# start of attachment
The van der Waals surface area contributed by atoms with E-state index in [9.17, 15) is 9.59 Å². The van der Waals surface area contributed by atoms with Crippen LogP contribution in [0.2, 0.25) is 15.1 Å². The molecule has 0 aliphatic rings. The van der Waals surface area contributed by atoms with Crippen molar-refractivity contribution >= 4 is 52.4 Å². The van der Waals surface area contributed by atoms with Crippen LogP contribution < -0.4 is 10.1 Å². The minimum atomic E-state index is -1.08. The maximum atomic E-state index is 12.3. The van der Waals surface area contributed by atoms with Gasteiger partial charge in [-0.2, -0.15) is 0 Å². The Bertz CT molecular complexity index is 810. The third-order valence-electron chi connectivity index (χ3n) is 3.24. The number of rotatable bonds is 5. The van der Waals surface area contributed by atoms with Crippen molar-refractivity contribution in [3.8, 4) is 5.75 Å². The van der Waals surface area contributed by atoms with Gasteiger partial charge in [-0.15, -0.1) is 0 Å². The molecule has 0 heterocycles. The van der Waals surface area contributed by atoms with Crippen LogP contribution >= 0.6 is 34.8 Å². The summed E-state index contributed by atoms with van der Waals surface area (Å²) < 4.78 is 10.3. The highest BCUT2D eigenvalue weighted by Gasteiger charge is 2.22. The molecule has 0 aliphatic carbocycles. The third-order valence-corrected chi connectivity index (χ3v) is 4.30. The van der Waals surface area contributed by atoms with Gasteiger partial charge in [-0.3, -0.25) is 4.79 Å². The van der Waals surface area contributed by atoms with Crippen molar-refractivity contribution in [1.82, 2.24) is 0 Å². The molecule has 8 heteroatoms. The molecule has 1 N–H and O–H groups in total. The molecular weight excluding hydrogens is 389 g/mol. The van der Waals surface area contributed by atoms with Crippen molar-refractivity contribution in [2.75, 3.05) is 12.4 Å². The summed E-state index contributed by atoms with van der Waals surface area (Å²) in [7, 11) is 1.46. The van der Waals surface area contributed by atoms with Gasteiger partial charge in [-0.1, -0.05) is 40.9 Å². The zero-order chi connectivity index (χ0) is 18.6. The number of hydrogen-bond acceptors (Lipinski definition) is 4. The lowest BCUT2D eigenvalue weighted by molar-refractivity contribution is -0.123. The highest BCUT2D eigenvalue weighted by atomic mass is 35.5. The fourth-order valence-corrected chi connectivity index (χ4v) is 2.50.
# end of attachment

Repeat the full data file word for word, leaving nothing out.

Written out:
The van der Waals surface area contributed by atoms with E-state index in [9.17, 15) is 9.59 Å². The van der Waals surface area contributed by atoms with Crippen LogP contribution in [0.2, 0.25) is 15.1 Å². The molecule has 0 aliphatic rings. The van der Waals surface area contributed by atoms with Crippen molar-refractivity contribution >= 4 is 52.4 Å². The van der Waals surface area contributed by atoms with Crippen LogP contribution < -0.4 is 10.1 Å². The minimum atomic E-state index is -1.08. The maximum atomic E-state index is 12.3. The van der Waals surface area contributed by atoms with Gasteiger partial charge in [-0.2, -0.15) is 0 Å². The Bertz CT molecular complexity index is 810. The third-order valence-electron chi connectivity index (χ3n) is 3.24. The number of rotatable bonds is 5. The van der Waals surface area contributed by atoms with Crippen molar-refractivity contribution in [3.8, 4) is 5.75 Å². The van der Waals surface area contributed by atoms with Gasteiger partial charge in [-0.15, -0.1) is 0 Å². The molecule has 0 heterocycles. The van der Waals surface area contributed by atoms with Crippen LogP contribution >= 0.6 is 34.8 Å². The summed E-state index contributed by atoms with van der Waals surface area (Å²) < 4.78 is 10.3. The highest BCUT2D eigenvalue weighted by Gasteiger charge is 2.22. The molecule has 0 aliphatic carbocycles. The third-order valence-corrected chi connectivity index (χ3v) is 4.30. The van der Waals surface area contributed by atoms with Gasteiger partial charge in [-0.3, -0.25) is 4.79 Å². The van der Waals surface area contributed by atoms with Crippen molar-refractivity contribution in [1.82, 2.24) is 0 Å². The molecule has 8 heteroatoms. The molecule has 1 N–H and O–H groups in total. The molecular weight excluding hydrogens is 389 g/mol. The van der Waals surface area contributed by atoms with Crippen molar-refractivity contribution in [2.75, 3.05) is 12.4 Å². The summed E-state index contributed by atoms with van der Waals surface area (Å²) in [7, 11) is 1.46. The van der Waals surface area contributed by atoms with Gasteiger partial charge in [-0.1, -0.05) is 40.9 Å². The zero-order chi connectivity index (χ0) is 18.6. The number of hydrogen-bond acceptors (Lipinski definition) is 4. The lowest BCUT2D eigenvalue weighted by molar-refractivity contribution is -0.123. The highest BCUT2D eigenvalue weighted by atomic mass is 35.5. The fourth-order valence-corrected chi connectivity index (χ4v) is 2.50.